Impact and Influences on Caregiver Outcomes at One Year Post-StrokeSmith L.N.a · Norrie J.b · Kerr S.M.c · Lawrence I.M.d · Langhorne P.e · Lees K.R.f
aNursing & Midwifery School, University of Glasgow, Glasgow; bHealth Services Research Unit, Aberdeen Trials Service, Aberdeen; cSchool of Nursing, Midwifery & Community Health, and dNMAHP Research Unit, Glasgow Caledonian University; eAcademic Section of Geriatric Medicine, and fUniversity Department of Medicine & Therapeutics, University of Glasgow, Glasgow, UK
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Background and Purpose: Four outcome measures of carer stress and coping at one year post-stroke were identified: carer general health, anxiety, depression and perception of stress. Methods: Each outcome was assessed using valid and reliable instruments. In addition, we collected demographic data from both carers and patients which could reasonably be expected to influence carer stress and coping (e.g. age, deprivation levels) as well as information specific to the caring role. Results: Carers were found to be more anxious than previously reported. Neither satisfaction with caring nor the adoption of helpful coping strategies were associated with positive carer outcomes but, nevertheless, carers were not reluctant to care. The SF-36 is a useful predictor of carer stress, in particular the vitality score. Conclusions: Patient data are not sufficient to predict carer general health at one year. At one year, both patients and carers are more anxious than depressed. And there may be a group of patients and carers who can be characterised as borderline anxious and/or depressed and who warrant specific attention to prevent carer burnout.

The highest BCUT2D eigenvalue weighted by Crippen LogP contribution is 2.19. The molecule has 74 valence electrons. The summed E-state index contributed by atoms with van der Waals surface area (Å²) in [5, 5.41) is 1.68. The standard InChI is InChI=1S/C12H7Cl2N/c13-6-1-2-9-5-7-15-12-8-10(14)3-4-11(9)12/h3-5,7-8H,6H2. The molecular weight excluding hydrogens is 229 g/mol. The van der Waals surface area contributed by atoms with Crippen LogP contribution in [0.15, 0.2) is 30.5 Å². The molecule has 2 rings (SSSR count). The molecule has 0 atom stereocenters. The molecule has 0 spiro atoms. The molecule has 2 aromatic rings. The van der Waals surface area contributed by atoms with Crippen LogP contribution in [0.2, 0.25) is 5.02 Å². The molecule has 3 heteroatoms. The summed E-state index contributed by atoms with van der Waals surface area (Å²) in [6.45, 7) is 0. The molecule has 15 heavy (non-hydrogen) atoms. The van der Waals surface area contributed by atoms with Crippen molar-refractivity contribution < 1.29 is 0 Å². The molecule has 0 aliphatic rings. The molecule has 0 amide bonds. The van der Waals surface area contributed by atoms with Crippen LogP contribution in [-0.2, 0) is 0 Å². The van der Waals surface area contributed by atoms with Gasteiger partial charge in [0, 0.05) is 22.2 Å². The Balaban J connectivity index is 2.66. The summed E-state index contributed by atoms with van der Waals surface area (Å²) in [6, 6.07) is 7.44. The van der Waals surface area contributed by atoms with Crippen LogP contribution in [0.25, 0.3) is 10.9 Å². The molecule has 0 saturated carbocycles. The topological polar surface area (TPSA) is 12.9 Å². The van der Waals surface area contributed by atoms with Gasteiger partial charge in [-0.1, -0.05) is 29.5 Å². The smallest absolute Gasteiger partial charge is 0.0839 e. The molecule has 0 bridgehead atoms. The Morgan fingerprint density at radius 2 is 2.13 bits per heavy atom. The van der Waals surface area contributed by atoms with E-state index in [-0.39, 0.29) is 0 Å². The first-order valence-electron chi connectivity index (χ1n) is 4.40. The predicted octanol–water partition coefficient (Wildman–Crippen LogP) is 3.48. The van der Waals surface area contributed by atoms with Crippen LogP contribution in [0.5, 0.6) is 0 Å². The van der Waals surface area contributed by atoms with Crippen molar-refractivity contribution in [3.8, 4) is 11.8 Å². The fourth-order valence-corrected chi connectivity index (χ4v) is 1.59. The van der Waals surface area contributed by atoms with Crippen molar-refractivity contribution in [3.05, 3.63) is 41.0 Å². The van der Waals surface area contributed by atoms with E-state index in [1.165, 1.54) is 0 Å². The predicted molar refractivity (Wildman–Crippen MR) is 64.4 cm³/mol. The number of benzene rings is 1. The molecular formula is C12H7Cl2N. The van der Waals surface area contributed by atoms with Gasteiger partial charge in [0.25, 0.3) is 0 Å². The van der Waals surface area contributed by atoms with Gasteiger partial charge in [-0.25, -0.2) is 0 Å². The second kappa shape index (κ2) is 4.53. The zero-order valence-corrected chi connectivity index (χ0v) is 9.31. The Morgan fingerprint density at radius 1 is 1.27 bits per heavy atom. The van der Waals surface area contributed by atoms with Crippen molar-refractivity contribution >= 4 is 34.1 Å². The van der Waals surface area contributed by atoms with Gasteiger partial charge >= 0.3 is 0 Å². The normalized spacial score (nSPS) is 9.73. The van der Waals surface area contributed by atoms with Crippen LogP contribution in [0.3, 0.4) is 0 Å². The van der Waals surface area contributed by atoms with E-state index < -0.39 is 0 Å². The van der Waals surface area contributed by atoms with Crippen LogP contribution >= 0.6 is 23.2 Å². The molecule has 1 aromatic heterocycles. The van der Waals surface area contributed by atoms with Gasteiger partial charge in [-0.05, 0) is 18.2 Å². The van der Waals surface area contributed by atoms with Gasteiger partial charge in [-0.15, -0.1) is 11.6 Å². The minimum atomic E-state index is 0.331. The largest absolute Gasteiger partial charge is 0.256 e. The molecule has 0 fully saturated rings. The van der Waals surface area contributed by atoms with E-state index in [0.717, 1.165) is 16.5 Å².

© 2004 S. Karger AG, Basel
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